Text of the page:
When a spouse enters a divorce, it is common for their main priority to be protecting their right to be a part of their child’s life after the divorce is finalized. If you worry that your co-parent may try to challenge your parental rights during a divorce, you must act quickly to begin preserving your role in your child’s life. Continue reading to learn the steps you can take to protect your parental rights. Contact our Morton divorce lawyer today for assistance with your divorce.
How can I protect my parental rights?
- Retain the services of an experienced attorney: As soon as you become aware of an imminent divorce, it is important that you reach out to an experienced divorce attorney. Even before your case has begun, it is best to speak with your attorney to catch them up to speed and set out goals. Your attorney will understand your state’s child custody laws and will protect your parental rights if they are being violated.
- Speak with your spouse: It may sound simple, but it is best to speak with your spouse so that you can determine how you can cooperate as parents once the divorce is complete. Discuss how things will change once one of you leaves the family home. You can attempt a resolution on a temporary arrangement for visitation so that you do not have to schedule visits on the spot. This conversation may even allow you to get a head start on settling the custody issues in your case.
- Decide on a parenting arrangement: Coming up with your parenting plan and bringing it to the court is a very important step to make. You will specify when and how often you think each parent should see the kids, including vacation and holiday time in your parenting plan. You may also want to include details about transportation between visits and communication styles for you and your co-parent to use when making decisions.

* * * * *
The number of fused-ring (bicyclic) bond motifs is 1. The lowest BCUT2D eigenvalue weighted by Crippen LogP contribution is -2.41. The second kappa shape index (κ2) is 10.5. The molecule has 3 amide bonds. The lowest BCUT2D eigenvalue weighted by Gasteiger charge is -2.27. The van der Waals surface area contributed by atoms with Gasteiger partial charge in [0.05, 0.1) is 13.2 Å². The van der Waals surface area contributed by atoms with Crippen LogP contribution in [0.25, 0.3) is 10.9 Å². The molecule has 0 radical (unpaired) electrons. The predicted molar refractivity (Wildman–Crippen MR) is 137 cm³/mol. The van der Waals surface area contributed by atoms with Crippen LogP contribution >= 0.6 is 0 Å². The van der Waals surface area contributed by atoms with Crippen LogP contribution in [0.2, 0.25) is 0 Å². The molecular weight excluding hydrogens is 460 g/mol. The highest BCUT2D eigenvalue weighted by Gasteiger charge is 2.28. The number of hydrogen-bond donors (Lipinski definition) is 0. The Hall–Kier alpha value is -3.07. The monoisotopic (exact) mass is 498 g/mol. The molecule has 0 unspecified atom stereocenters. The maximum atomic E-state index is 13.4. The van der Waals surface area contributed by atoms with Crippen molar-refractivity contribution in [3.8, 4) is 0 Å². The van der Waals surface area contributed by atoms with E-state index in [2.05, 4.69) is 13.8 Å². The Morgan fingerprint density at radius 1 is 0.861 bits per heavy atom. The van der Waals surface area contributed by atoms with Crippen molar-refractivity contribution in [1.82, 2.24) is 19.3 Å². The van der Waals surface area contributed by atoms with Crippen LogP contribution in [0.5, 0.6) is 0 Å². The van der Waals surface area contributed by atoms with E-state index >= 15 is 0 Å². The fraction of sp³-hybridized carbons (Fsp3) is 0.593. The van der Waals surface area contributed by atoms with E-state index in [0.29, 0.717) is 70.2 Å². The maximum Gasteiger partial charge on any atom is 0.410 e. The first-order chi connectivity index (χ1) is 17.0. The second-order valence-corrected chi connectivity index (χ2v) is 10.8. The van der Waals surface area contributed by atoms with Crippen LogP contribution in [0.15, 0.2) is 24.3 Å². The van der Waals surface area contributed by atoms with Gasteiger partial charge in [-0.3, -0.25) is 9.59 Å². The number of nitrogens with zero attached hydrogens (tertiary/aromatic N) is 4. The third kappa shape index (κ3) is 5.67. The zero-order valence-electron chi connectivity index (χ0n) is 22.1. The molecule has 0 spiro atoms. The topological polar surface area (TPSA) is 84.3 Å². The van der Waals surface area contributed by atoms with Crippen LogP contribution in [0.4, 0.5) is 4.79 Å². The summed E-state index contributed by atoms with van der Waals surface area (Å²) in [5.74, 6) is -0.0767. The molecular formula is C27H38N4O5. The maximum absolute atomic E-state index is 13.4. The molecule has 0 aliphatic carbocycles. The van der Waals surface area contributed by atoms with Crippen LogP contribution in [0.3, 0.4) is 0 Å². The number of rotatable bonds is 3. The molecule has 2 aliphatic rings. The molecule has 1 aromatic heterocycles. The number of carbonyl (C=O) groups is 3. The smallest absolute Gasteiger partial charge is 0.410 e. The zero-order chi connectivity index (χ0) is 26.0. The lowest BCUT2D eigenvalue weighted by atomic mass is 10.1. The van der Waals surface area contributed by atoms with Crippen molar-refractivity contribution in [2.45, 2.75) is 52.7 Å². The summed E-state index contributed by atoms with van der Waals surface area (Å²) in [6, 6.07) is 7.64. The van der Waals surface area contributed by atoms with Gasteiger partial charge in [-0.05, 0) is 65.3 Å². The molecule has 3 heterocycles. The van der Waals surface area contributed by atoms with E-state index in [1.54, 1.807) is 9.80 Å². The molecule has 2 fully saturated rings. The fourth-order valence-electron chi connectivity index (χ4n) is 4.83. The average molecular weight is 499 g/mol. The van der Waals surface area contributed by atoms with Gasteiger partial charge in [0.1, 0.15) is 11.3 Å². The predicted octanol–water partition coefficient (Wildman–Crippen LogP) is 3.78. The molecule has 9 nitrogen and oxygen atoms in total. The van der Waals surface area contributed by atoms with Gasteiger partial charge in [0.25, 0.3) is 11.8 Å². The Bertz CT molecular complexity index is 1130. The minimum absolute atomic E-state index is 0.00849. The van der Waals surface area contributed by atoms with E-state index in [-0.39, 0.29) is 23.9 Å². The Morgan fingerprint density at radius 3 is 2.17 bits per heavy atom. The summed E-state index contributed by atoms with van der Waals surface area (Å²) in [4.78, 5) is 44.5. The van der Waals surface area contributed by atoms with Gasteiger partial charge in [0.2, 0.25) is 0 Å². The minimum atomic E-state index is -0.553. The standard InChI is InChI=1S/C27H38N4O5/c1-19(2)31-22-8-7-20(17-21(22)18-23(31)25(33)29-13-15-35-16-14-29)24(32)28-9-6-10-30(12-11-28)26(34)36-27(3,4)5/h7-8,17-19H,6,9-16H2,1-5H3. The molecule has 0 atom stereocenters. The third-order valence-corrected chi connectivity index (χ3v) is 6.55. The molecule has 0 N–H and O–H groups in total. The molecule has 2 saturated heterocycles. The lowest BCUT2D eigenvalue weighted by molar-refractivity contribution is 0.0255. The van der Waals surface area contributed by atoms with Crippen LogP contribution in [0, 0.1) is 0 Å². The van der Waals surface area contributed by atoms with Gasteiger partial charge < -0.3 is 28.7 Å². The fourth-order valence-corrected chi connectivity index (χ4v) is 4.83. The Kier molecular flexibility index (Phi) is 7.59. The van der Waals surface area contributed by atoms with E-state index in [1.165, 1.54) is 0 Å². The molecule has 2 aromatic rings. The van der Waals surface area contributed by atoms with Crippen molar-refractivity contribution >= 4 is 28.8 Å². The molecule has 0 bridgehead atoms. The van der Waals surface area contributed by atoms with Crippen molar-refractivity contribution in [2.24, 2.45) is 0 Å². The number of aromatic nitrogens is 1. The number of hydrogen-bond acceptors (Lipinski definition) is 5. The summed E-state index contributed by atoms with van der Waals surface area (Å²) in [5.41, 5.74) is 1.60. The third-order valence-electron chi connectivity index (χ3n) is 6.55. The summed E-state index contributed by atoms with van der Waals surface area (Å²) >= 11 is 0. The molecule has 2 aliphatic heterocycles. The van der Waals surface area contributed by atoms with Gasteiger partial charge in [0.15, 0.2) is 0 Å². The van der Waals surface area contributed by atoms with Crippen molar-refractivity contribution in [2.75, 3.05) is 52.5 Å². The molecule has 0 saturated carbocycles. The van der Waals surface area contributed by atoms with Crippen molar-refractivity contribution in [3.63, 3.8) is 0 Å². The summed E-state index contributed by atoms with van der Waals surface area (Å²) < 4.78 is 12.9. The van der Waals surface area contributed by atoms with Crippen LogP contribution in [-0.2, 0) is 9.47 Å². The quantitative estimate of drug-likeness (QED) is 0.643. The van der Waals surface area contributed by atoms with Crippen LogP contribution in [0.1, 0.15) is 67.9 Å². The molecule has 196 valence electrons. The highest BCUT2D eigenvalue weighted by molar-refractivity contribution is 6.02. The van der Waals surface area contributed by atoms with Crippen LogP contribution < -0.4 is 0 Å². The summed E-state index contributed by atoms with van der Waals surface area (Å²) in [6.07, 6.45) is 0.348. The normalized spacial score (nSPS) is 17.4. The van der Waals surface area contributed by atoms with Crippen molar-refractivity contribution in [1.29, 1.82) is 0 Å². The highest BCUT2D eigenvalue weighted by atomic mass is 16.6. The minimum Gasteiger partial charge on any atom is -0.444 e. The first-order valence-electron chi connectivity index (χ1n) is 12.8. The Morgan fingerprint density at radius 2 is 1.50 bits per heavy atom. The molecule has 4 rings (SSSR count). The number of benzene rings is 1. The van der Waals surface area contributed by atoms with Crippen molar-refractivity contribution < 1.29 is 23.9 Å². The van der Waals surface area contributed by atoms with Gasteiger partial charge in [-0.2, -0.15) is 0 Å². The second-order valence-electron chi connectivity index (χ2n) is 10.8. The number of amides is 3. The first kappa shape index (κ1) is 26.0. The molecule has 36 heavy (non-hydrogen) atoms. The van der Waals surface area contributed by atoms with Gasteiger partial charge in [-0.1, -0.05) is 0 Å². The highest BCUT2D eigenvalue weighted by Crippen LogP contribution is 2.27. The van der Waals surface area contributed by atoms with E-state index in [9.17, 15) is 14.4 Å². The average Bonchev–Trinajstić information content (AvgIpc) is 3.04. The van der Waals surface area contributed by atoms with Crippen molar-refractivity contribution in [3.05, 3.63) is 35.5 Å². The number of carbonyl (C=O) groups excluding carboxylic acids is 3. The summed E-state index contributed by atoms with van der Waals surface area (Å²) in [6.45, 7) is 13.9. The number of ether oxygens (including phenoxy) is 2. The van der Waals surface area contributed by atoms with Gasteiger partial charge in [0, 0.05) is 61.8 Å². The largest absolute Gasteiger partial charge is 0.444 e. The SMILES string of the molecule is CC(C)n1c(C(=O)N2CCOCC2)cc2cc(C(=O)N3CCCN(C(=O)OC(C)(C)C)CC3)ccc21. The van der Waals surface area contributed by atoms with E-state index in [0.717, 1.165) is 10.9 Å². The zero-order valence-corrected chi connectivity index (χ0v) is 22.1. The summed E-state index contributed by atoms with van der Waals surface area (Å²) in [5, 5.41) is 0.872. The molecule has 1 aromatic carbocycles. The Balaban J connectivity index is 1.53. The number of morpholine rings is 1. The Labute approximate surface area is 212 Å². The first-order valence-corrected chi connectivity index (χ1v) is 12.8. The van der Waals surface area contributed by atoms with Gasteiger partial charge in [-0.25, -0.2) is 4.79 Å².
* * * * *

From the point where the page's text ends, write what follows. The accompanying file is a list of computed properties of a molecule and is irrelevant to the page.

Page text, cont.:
- Document all that you do for your child: Document as much as you can to prove your relationship with your child. This may include documenting mementos such as things you have made together, photos you have taken together, and more. You may also want to document the caretaking duties you fulfill, purchases you have made for them, and the extracurriculars and schooling events you have enrolled them in.
- Document interference with parental rights: If you are ever denied access to your child, it is crucial that you document the incident. This may include keeping track of emails or text messages that prove that your parental rights are being interfered with. You may also want to collect proof of your co-parent failing to attempt to maintain a relationship with your child if this is relevant.
Contact Our Experienced Illinois Firm
At Butler, Giraudo & Meister, P.C., our divorce lawyer will help you navigate the divorce or family law matter you are facing. We provide effective and compassionate legal counsel for the following legal matters: divorce, alimony, division of marital assets, child custody, and child support. Contact us today.